Television review

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Indy Lifestyle Online
"Beauty" and "interest" are the two great alibis of contemporary art, values that can be invoked to defend the most bizarre aesthetic excursions. So someone might mount an exhibition of platinum print photographs of dog faeces and say, "Well, there is a kind of overlooked beauty in there, you know" (and given photography's power to sanitize and beautify they could be right). Asked to explain what had drawn them to this unusual subject, they might reply that "they were interested in rehabilitating a despised substance" or that they were "really interested in the contingent sculpture of the streets".

All three artists in Vile Bodies (Channel 4) used both these terms as they talked about their work - a series of photographic projects which, at one level or another, were conceived as resistant to the conventional commercial images of the body that assault us every day. And in all three cases they provided reassuring credentials for activities that might have appeared perverse or self-indulgent in any other context: Jenny Savile, a painter of vast fleshy canvases, was filmed squashing her own voluptuous body to a glass surface while a photographic accomplice took pictures from underneath; John Coplans posed naked while an attractive young assistant took meticulous photographs of his ageing body; Joel Peter-Witkin produced fetishistic tableaux vivants, using amputees and androgynes.

Of course, just because an alibi has been abused in the past doesn't mean it can't ever be true. The results of Jenny Savile's blushless writhings on the plate glass were genuinely interesting, partly because they confronted you with the extraordinary fleshiness of flesh, something most of our clothes and cosmetics strive to conceal. Smeared and distorted by friction and pressure and her own wrenching hands, she had turned herself into a Francis Bacon, though one without the distancing veils of paint or brushstrokes (that they were photographs insisted on the fact that these mannerisms of colour and texture were an effect of the body, not art). She made a right exhibition of herself, in short, but the results were well worth looking at.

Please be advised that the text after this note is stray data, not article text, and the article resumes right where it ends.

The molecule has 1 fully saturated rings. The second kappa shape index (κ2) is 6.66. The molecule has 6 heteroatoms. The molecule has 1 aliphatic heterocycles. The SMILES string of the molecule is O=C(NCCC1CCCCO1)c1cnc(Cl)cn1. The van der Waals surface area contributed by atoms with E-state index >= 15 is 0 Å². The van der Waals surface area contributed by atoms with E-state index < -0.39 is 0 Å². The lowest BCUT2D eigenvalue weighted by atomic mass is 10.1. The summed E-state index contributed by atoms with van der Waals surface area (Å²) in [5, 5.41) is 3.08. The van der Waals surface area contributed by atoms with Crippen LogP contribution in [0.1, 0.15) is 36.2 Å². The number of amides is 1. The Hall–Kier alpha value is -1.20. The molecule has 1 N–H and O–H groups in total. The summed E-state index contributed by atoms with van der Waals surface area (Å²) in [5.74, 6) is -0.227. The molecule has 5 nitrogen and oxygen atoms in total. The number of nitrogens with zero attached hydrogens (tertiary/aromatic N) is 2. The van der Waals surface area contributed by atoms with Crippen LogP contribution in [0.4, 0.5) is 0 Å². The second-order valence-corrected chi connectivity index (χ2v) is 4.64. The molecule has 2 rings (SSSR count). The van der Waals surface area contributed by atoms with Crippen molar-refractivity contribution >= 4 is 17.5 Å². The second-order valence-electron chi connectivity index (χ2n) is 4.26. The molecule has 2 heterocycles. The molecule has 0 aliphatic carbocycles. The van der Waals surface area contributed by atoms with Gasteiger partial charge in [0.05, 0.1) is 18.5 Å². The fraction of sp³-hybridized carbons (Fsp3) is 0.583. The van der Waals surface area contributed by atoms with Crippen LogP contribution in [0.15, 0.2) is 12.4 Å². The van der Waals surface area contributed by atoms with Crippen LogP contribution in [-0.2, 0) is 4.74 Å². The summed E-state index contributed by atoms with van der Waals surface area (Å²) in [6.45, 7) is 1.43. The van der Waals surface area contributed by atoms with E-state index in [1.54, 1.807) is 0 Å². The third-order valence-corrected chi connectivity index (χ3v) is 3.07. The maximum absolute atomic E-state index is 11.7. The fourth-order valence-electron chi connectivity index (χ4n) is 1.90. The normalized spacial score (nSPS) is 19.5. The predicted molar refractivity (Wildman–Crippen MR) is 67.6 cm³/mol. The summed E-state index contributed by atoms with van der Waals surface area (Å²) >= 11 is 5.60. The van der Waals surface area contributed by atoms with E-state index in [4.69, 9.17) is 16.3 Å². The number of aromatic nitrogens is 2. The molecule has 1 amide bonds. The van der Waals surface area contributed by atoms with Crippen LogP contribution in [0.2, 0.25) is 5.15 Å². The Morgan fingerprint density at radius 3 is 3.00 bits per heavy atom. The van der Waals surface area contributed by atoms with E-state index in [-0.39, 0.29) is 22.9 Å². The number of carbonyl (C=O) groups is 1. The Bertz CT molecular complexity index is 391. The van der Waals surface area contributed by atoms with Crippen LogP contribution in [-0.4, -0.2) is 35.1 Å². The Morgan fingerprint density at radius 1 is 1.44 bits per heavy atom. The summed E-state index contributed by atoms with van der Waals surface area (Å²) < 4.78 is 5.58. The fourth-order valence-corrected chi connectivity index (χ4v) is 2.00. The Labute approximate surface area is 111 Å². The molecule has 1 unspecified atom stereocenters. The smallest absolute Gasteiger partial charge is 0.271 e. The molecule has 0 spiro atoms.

The other two artists were less convincing - John Coplans because what he had to say about his warts-and-all portraits ran out well before his contribution did, and Joel-Peter Witkin because his curriculum vitae seemed almost comically tailored for a creator of disturbing images - "In the morning I would smell her gangrenous leg," he said, recalling childhood memories of his grandmother, before confessing that his first sexual encounter had been at a carnival freak-show with a "pre-op transsexual".

His eerie collages of real people and a clutter of mythical and artistic props were more dubious too in the way that they enlisted individuals for what seemed a distinctly individual need. "I'm really photographing myself," he said at one point, after the camera had shown him manipulating a model in one of his sessions. Oh no he wasn't, and that's why the risks he takes with the image are somehow less respectable than those in Jenny Savile's pictures.

Vile Bodies struck off some unexpected echoes with To The Ends of the Earth (Channel 4), a documentary about the mummies of the Takla Makan desert in China, which had been shown earlier in the evening. Indeed the title of the later programme pretty much summed up the attitude of the Chinese government to this inconvenient archaeological discovery - a group of perfectly preserved bodies which showed several signs of being European in descent and culture.

Because national identity is a volatile matter in this region the Chinese were discouraging further investigation, but what had emerged so far was striking. The echoes came from the pictures of the mummies themselves - occasionally distorted by their millennial rest in just the way that Savile's flesh appeared in her photographs - and also from the tender remark of a local archaeologist, who described one dessicated corpse as "the most beautiful woman on earth". He would have understood what Savile meant when she argued, an hour or two later, that "we have to work at making ideas of beauty more complex".

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